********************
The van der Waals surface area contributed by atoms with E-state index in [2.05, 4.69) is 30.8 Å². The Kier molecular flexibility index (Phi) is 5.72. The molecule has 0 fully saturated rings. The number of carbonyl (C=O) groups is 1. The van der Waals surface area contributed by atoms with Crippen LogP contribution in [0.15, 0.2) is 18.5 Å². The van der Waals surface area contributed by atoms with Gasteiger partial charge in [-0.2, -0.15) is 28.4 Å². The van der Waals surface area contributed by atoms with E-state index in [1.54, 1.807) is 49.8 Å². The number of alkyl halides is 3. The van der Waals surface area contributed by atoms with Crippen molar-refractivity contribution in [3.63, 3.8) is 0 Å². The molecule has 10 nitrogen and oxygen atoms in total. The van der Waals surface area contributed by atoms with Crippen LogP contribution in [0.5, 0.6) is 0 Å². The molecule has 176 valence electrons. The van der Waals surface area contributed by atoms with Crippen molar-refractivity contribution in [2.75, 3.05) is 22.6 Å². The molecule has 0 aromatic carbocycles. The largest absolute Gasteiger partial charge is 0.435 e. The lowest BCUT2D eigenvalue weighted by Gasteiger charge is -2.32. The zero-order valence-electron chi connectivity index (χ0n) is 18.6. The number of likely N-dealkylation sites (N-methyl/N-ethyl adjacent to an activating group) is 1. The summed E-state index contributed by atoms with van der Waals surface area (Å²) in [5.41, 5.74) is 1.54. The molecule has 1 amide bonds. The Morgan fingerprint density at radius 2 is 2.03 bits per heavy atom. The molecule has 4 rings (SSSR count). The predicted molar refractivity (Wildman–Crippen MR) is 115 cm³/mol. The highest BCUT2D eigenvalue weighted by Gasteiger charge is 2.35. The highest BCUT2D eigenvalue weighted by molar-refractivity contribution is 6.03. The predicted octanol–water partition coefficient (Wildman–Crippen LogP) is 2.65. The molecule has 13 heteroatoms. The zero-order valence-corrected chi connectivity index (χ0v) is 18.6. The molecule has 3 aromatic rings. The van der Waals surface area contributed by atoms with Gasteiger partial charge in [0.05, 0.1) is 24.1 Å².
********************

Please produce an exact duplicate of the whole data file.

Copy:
The van der Waals surface area contributed by atoms with E-state index in [2.05, 4.69) is 30.8 Å². The Kier molecular flexibility index (Phi) is 5.72. The molecule has 0 fully saturated rings. The number of carbonyl (C=O) groups is 1. The van der Waals surface area contributed by atoms with Crippen LogP contribution in [0.15, 0.2) is 18.5 Å². The van der Waals surface area contributed by atoms with Gasteiger partial charge in [-0.2, -0.15) is 28.4 Å². The van der Waals surface area contributed by atoms with E-state index in [1.54, 1.807) is 49.8 Å². The number of alkyl halides is 3. The van der Waals surface area contributed by atoms with Crippen molar-refractivity contribution in [3.63, 3.8) is 0 Å². The molecule has 10 nitrogen and oxygen atoms in total. The van der Waals surface area contributed by atoms with Crippen LogP contribution in [0.5, 0.6) is 0 Å². The molecule has 176 valence electrons. The van der Waals surface area contributed by atoms with Crippen molar-refractivity contribution in [2.75, 3.05) is 22.6 Å². The molecule has 0 aromatic carbocycles. The largest absolute Gasteiger partial charge is 0.435 e. The lowest BCUT2D eigenvalue weighted by Gasteiger charge is -2.32. The zero-order valence-electron chi connectivity index (χ0n) is 18.6. The number of likely N-dealkylation sites (N-methyl/N-ethyl adjacent to an activating group) is 1. The summed E-state index contributed by atoms with van der Waals surface area (Å²) in [5.41, 5.74) is 1.54. The molecule has 1 amide bonds. The Morgan fingerprint density at radius 2 is 2.03 bits per heavy atom. The molecule has 4 rings (SSSR count). The predicted molar refractivity (Wildman–Crippen MR) is 115 cm³/mol. The highest BCUT2D eigenvalue weighted by Gasteiger charge is 2.35. The highest BCUT2D eigenvalue weighted by molar-refractivity contribution is 6.03. The predicted octanol–water partition coefficient (Wildman–Crippen LogP) is 2.65. The molecule has 13 heteroatoms. The zero-order valence-corrected chi connectivity index (χ0v) is 18.6. The molecule has 3 aromatic rings. The van der Waals surface area contributed by atoms with Gasteiger partial charge in [0.05, 0.1) is 24.1 Å².